A new hotline set up by Dubai Police will accept reports of abuse of children.
New hotline to tackle sexual abuse
DUBAI // Dubai Police have set up a 24-hour hotline where residents can anonymously report suspected cases of sexual abuse.
The hotline number is 04 266 1228. It will be connected to officers in the Criminal Investigation Department.
Some officers handling the initiative will specialise in child abuse cases. The hotline "will take all reports on abuse by victims confidentially and privately, it will also handle child abuse cases by a hand-picked team of experienced officers", said Brig Gen Khalil Ibrahim Al Mansoori, the director of the Dubai Police criminal investigations department.
The hotline will be similar to Al Ameen the service that Dubai Police introduced in 2006 as a confidential hotline for the public to report crime in general.
The new hotline was created for the specific purpose of curbing sexual abuse, with a special emphasis on cases involving children, said Brig Gen Al Mansoori.
He used the launch of the service to encourage parents to educate and protect their children. Children should not be allowed out late into the evening, he said, or be left alone with domestic staff.
A survey conducted by The National and YouGov Siraj in January 2010 found that most women in the UAE had misgivings about reporting sexual abuse to the authorities.
The survey questioned 980 UAE residents and found that 55 per cent of the female respondents would not report a sexual assault for fear of tarnishing their family's reputation. Another 49 per cent said that they would not do so because society would judge them harshly.
As those who worked in the field reacted to the hotline yesterday, some wondered if it could be compromised by malicious or false complaints - and how well-equipped police would be in such cases.
"This procedure places a big possibility for abuse, what is needed is more information how these reports are investigated and handled," said Dr Ali Al Jarman, a managing partner at Prestige Advocates in Dubai.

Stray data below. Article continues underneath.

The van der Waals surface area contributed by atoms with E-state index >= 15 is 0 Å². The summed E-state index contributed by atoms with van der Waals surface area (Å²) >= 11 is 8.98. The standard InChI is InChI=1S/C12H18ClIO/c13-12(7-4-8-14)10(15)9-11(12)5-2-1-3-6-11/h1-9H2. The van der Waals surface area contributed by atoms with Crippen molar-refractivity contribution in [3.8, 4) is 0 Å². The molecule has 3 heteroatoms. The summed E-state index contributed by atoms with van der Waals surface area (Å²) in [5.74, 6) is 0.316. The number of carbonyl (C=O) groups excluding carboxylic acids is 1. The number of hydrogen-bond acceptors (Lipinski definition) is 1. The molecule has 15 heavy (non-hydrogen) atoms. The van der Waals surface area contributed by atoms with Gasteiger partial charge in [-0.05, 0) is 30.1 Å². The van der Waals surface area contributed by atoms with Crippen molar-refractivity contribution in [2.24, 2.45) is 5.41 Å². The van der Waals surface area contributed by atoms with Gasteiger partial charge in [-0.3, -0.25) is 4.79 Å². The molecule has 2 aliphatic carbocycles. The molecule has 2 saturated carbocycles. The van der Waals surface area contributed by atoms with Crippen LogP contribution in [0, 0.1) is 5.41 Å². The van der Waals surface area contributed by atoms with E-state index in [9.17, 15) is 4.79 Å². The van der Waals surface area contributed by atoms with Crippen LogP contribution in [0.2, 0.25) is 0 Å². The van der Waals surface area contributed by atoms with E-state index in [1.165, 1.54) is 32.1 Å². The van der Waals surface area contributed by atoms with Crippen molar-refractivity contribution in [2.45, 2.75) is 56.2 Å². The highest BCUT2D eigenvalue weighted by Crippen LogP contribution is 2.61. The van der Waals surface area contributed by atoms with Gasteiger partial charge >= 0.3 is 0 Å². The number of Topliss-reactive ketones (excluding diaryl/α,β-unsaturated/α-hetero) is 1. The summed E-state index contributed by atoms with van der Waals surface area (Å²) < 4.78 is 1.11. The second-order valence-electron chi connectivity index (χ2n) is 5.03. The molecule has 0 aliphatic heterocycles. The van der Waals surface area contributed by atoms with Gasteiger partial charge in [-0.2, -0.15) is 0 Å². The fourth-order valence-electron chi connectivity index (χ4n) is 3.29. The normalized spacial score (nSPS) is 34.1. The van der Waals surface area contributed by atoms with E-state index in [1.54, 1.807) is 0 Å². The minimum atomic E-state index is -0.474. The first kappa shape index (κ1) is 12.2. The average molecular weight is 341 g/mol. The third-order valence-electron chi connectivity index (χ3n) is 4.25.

"The first move when a sexual assault is filed is a forensic test, this needs to be made within 24 hours of the assault.
"I can see this working if a civil-dressed investigation team is sent immediately to the scene and the victim is quietly taken and tested to prove the claim."
Due to the UAE's society and customs, Dr Al Jarman said assaults often go unreported.
"A lot of my clients have used the Al Ameen service and have not been satisfied. That service should be developed further and this hotline should be connected to it due to the variety of crimes that are linked with sexual assault, such as abuse, human trafficking, illegal confinement and so on," he said
Alcohol and drug abuse combined with the prevalence of single workers living in bachelor accommodations, contribute to the frequency of incidents, said Brig Gen Al Mansoori.
"Broken homes also represent a source of victims of such crimes, especially during the summer school break," he said.
Further, he said the free time children have gives opportunity to labourers, drivers or household help to commit assaults.
He also warned of the proximity of some labour compounds to family homes, which may leave women and children vulnerable.
Brig Gen Al Mansoori said the CID was committed to finding and prosecuting sex offenders and educating the public so they know what to look for.
"We are also raising awareness among families by conducting meetings with parents, teachers associations and going around schools to educate parents and children on what to look out for, how these crimes are committed and why," he said.